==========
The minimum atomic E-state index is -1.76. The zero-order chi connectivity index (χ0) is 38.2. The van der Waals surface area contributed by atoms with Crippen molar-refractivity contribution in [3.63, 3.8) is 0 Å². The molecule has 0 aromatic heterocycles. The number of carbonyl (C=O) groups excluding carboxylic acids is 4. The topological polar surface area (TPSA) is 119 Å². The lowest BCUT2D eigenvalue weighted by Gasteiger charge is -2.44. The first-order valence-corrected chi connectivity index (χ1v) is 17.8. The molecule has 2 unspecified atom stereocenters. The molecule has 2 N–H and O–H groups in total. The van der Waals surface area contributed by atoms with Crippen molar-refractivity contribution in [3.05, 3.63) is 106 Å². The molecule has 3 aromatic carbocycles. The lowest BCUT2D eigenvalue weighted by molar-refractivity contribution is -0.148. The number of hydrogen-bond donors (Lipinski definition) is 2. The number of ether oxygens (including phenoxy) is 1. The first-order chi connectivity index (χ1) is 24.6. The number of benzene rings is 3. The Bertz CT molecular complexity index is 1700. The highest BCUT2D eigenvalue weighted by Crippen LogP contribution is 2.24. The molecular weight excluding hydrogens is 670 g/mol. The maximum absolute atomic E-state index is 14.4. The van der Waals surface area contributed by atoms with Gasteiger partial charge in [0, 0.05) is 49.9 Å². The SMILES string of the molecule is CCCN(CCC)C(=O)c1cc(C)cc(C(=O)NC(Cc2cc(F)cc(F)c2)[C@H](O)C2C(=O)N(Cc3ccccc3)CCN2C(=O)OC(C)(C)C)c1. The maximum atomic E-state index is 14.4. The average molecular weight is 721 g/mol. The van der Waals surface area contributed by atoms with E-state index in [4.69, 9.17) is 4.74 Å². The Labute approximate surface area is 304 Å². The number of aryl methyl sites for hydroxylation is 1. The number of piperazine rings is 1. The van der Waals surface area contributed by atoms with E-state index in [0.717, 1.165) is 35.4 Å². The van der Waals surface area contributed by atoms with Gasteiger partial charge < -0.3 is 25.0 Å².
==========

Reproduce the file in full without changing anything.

The minimum atomic E-state index is -1.76. The zero-order chi connectivity index (χ0) is 38.2. The van der Waals surface area contributed by atoms with Crippen molar-refractivity contribution in [3.63, 3.8) is 0 Å². The molecule has 0 aromatic heterocycles. The number of carbonyl (C=O) groups excluding carboxylic acids is 4. The topological polar surface area (TPSA) is 119 Å². The lowest BCUT2D eigenvalue weighted by Gasteiger charge is -2.44. The first-order valence-corrected chi connectivity index (χ1v) is 17.8. The molecule has 2 unspecified atom stereocenters. The molecule has 2 N–H and O–H groups in total. The van der Waals surface area contributed by atoms with Crippen molar-refractivity contribution in [3.05, 3.63) is 106 Å². The molecule has 3 aromatic carbocycles. The lowest BCUT2D eigenvalue weighted by molar-refractivity contribution is -0.148. The number of hydrogen-bond donors (Lipinski definition) is 2. The number of ether oxygens (including phenoxy) is 1. The first-order chi connectivity index (χ1) is 24.6. The number of benzene rings is 3. The Bertz CT molecular complexity index is 1700. The highest BCUT2D eigenvalue weighted by Crippen LogP contribution is 2.24. The molecular weight excluding hydrogens is 670 g/mol. The maximum absolute atomic E-state index is 14.4. The van der Waals surface area contributed by atoms with Gasteiger partial charge in [0, 0.05) is 49.9 Å². The SMILES string of the molecule is CCCN(CCC)C(=O)c1cc(C)cc(C(=O)NC(Cc2cc(F)cc(F)c2)[C@H](O)C2C(=O)N(Cc3ccccc3)CCN2C(=O)OC(C)(C)C)c1. The maximum atomic E-state index is 14.4. The average molecular weight is 721 g/mol. The van der Waals surface area contributed by atoms with E-state index in [4.69, 9.17) is 4.74 Å². The Labute approximate surface area is 304 Å². The number of aryl methyl sites for hydroxylation is 1. The number of piperazine rings is 1. The van der Waals surface area contributed by atoms with E-state index in [0.717, 1.165) is 35.4 Å². The van der Waals surface area contributed by atoms with Gasteiger partial charge < -0.3 is 25.0 Å².